A new bill aimed at changing the culture of long-term care in part by redirecting nursing home penalty fees passed a surprisingly controversial hearing yesterday before the Assembly Committee on Health.
AB 973 by Assembly member Sharon Quirk-Silva (D-Fullerton) would direct roughly $150,000 a year in state penalty funds collected from long-term care facility violations to be used to “change the culture” at nursing homes, Quirk Silva said.
” ‘Culture change’ usually makes you think, well, what is that?” Quirk-Silva said. In this case, she said, “Culture change means looking at a shift in how we operate in our nursing homes, toward a more person-centered change in our long-term care facilities.”
According to Joe Rodrigues, the State Long-Term Care Ombudsman and a board member of the California Culture Change Coalition, the penalty money would be combined with $250,000 of federal money to promote the themes of culture change in nursing homes.
“We’re putting the ‘home’ back in nursing home,” Rodrigues said. With a patient-centered approach, he said, “There are better outcomes for residents. They don’t have to constantly repeat how they want to be cared for.”
Opposition to the bill came from an unexpected source.
Deborah Doctor, a legislative advocate for Disability Rights California, said the bill has its heart in the right place, but its money in the wrong place.
“While we completely agree that culture needs to change, we don’t think penalty money should be used for anything besides benefit to residents,” Doctor said.
“I don’t see how $150,000 would change a culture when we’re paying nursing homes about $4 billion in payments,” she said.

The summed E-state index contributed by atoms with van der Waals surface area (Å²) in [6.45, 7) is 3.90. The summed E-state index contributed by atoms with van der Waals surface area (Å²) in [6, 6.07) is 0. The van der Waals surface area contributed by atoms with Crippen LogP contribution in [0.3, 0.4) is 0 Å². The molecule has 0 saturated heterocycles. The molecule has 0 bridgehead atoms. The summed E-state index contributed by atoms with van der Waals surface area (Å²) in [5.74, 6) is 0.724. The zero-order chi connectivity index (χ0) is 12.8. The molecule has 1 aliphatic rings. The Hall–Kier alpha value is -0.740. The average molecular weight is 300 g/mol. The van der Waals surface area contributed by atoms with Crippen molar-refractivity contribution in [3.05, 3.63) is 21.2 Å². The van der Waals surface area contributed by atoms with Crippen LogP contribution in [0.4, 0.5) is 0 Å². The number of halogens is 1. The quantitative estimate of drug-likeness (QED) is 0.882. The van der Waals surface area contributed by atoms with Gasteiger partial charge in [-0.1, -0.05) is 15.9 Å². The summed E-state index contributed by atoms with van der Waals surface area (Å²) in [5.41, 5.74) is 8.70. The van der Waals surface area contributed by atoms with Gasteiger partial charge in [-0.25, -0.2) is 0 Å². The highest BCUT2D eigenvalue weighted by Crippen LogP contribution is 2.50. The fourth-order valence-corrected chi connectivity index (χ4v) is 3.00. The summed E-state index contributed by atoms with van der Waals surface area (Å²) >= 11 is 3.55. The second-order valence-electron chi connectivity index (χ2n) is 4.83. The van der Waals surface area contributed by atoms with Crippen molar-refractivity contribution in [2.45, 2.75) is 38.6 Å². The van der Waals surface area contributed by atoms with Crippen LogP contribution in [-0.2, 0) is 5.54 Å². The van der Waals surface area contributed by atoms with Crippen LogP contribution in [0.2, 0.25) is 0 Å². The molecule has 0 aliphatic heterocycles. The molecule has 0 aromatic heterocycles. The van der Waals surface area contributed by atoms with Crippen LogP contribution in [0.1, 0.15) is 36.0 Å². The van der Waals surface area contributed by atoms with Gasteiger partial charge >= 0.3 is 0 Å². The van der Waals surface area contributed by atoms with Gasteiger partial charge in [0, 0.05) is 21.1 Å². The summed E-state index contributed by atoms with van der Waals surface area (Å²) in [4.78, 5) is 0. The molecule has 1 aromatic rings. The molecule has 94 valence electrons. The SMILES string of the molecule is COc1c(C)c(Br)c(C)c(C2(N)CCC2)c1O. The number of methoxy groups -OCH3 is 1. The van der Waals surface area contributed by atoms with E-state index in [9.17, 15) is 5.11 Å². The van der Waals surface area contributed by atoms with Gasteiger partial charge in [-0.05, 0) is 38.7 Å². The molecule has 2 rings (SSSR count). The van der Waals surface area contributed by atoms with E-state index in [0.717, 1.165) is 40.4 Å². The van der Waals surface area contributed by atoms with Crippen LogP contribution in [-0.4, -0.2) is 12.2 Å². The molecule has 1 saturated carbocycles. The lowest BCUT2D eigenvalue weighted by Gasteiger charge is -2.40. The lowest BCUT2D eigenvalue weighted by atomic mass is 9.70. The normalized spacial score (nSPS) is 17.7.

Doctor said the absence of a nursing-home resident on California Culture Change Coalition board of directors was telling.
“There is no long-term care resident at the center of the culture change movement,” she said. “In a movement when they’re supposed to be at the center, they aren’t involved at all in the organization itself.”
Doctor said her organization’s main objection is that money raised through penalties for long-term care violations should more directly go to addressing long-term care violations.
“We don’t see how this affects people’s lives directly,” Doctor said, “and that’s what the money is for.”
Quirk-Silva said that the relatively small amount of money in AB 973 could actually go a long way toward making larger changes. “We’re not talking millions of dollars here,” she said, “and sometimes that can work best in promoting best practices.”
Quirk-Silva said she’d be happy to have a representative from the nursing homes involved, and that she would also include a committee suggestion for language that said the optimum choice for long-term care would be in-home care.
The committee passed the bill 11-5. It now goes to the Assembly Committee on Appropriations.